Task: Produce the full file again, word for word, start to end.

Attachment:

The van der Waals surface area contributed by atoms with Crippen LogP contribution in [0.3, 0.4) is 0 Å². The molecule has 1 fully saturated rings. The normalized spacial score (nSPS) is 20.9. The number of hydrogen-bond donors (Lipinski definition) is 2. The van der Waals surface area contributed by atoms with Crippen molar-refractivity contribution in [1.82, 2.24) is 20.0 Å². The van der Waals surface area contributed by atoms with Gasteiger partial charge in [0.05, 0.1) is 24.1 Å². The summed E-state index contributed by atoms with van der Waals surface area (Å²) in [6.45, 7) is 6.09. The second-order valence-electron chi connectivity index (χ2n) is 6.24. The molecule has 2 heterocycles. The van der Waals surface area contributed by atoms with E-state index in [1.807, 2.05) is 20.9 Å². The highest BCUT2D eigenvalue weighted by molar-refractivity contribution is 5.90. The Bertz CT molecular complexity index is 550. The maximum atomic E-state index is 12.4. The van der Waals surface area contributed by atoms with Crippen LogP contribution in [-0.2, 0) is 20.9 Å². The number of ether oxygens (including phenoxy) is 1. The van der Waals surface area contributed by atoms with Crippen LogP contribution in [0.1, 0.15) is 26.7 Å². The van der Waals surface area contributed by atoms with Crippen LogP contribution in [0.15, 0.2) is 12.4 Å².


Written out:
The van der Waals surface area contributed by atoms with Crippen LogP contribution in [0.3, 0.4) is 0 Å². The molecule has 1 fully saturated rings. The normalized spacial score (nSPS) is 20.9. The number of hydrogen-bond donors (Lipinski definition) is 2. The van der Waals surface area contributed by atoms with Crippen molar-refractivity contribution in [1.82, 2.24) is 20.0 Å². The van der Waals surface area contributed by atoms with Gasteiger partial charge in [0.05, 0.1) is 24.1 Å². The summed E-state index contributed by atoms with van der Waals surface area (Å²) in [6.45, 7) is 6.09. The second-order valence-electron chi connectivity index (χ2n) is 6.24. The molecule has 2 heterocycles. The van der Waals surface area contributed by atoms with E-state index in [1.807, 2.05) is 20.9 Å². The highest BCUT2D eigenvalue weighted by molar-refractivity contribution is 5.90. The Bertz CT molecular complexity index is 550. The maximum atomic E-state index is 12.4. The van der Waals surface area contributed by atoms with Crippen LogP contribution in [-0.2, 0) is 20.9 Å². The number of ether oxygens (including phenoxy) is 1. The van der Waals surface area contributed by atoms with Crippen LogP contribution in [0.1, 0.15) is 26.7 Å². The van der Waals surface area contributed by atoms with Crippen LogP contribution in [0.15, 0.2) is 12.4 Å².